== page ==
Quillback help

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Susquehannock
Susquehannock's picture
Quillback help

I recently found that there are a bunch of quillback in a local body of water. I've been getting  a few bites, but missing. I'm thinking a single Corn kernel bottom rigged with a two pound leader and a small split shot.  

Any ideas?

 

Susquehannock

Casey Shanaberger
Casey Shanaberger's picture
Peas

A friend of mine sightfished one on half of a pea on a size 16 hook with a few spiltshot about 12" above the hook. I've connected with a few around here but they've all been blindfished. Trial and error is really the best way. 

2017 Undisputed Iowa Small Drum and Creek Chub Champion

andy
andy's picture
Sight fishing

I am not a very sucessful carpsucker angler, partly because I just don't have the patience for it.  Guys I know that catch them regularly are generally sight-fishing to actively feeding fish with very small baits like waxworms or redworms.  It is nearly impossible to detect the quick bite of a carpsucker, so setting the hook as soon as you actually watch the fish flare its gills is key.  Light tackle is necessary.

tom
tom's picture
Quillies

I've seen way more of them caught at night than in the daytime. I got a few on green mr twisters during the spring walleye run this spring in Wisconsin. The green nightcrawlers available at some baitshops can work well, but keep the bait and hooks small. They dont seem to shy away from braided line (which is also usually green), so my advice is to go green.

 

Goldenfishberg
Goldenfishberg's picture
Lucky charms

For a successfull quillback assult you will need:

1. Luck

2. Lucky cigars (black and milds)

3. Luck

4. Worms (green like Tom suggested or original flavor) 

5. Luck

6. size #10 or smaller hook

7. paitence/luck

8. detemination/luck

9. luck

10. Think lucky thoughts, also be sneaky 

*I like to use a small slider rig (bottom rig) instead of running just a splitshot, you get more sensitivity this way and perhaps more luck. 

Ya just Can't catch um from the couch

Susquehannock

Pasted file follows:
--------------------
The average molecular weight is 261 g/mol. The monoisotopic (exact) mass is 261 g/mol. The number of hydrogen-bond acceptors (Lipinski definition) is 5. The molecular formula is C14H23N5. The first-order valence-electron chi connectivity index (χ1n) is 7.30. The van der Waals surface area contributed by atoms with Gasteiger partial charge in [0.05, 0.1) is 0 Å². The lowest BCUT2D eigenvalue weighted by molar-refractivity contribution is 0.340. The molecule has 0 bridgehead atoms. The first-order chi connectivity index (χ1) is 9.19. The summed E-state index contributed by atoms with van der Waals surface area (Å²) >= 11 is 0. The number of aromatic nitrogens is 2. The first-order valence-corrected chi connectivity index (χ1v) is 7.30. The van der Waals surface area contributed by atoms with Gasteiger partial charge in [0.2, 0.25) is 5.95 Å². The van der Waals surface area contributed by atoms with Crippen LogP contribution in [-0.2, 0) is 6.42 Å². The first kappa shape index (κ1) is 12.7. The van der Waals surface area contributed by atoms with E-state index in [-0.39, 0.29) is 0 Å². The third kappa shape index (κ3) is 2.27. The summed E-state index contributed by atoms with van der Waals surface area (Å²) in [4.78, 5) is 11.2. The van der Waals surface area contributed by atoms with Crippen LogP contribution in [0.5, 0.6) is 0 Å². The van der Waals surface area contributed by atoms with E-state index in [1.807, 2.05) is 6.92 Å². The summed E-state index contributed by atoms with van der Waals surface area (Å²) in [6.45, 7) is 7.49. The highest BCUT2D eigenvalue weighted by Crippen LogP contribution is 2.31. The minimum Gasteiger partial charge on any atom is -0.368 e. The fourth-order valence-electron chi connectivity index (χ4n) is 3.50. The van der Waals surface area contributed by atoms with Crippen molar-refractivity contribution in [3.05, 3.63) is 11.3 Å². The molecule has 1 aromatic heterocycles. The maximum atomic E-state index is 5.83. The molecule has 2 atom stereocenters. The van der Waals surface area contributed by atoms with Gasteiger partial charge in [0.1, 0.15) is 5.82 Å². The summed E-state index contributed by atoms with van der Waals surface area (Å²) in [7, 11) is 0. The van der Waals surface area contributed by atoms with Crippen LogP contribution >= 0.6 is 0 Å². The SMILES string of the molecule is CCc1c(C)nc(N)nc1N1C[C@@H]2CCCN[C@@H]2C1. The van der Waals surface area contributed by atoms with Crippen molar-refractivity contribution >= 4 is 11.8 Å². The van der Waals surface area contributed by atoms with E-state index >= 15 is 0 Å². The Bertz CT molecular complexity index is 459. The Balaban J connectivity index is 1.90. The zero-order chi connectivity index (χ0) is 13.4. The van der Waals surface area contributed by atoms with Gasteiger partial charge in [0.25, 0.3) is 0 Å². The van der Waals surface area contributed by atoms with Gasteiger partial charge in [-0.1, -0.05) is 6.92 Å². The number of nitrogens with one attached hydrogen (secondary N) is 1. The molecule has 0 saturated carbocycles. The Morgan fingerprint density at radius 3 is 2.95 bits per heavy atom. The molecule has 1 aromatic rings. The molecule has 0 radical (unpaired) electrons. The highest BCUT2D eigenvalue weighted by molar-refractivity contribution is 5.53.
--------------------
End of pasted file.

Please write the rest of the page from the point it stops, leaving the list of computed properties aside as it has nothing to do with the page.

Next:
Susquehannock's picture
Luck

That is an excellent list. As far as número uno and about half the others, I am a pretty freakin' lucky fishermen. I also have tried worms and had a couple of short strikes, but I'll have to remember to get some green ones. Thank you for the slipsinker idea, too, I will try that. The lucky cigars are out: I don't smoke.

Susquehannock

philaroman
philaroman's picture
DAMN INFURIATING, UNCOOPERATIVE SPECIES!!!

the bane of my bite:hook-up ratio -- couldn't agree more that bite detection & determining the right moment to set the hook present the greatest challenge

  • I mainly get them while carp-fishing in faster current at distance/depth well out of sight, when the carp don't show up to out-compete (of course, after 1 or 2 quill-specific bites, I scale WAY DOWN on the terminal tackle)
  • definitely slip/running sinker, so the weight is whatever it takes to hold bottom and/or maximize casting distance & doesn't effect sensitivity/stealth -- the only additional weight the fish feels, is a tiny crane swivel
  • for leaders, spend the bucks on premium tippet material: 5X/6X is much stronger than 2 lb. running line & just as stealthy (or you can go down to 7X/8X for super-stealth and/or smaller quills);  rather than stiff overpriced fluoro, I prefer supple pre-stretched nylon tinted to match the bottom (usually olive)
  • for hooks, I think overall profile/weight/wire-gauge matters more than tiny size# -- I use short-shank, light-wire up to #10 (or even #8, if the quills are in the 5 lb. ballpark)
  • Japanese high-carbon, all the way -- EC's ain't good enoughno
  • the characteristic quillback bite for my presentation is just the line shaking w/ barely (if any) movement of the rod tip -- if fishing at distance, zero-stretch PE main line really helps
  • I use soft doughbait, cover the hook completely, and bury the point, so striking quickly NEVER works!  as a matter of fact, it's a battle of will to wait long enough (sometimes >5 min.), until the line shakes more regularly/continuously/persistently

P.E.T.A. sucks!!!  Plants are living things, too -- they're just easier to catch!

andy
andy's picture
Great input regarding blind-fishing

Thanks for the tips, philaroman!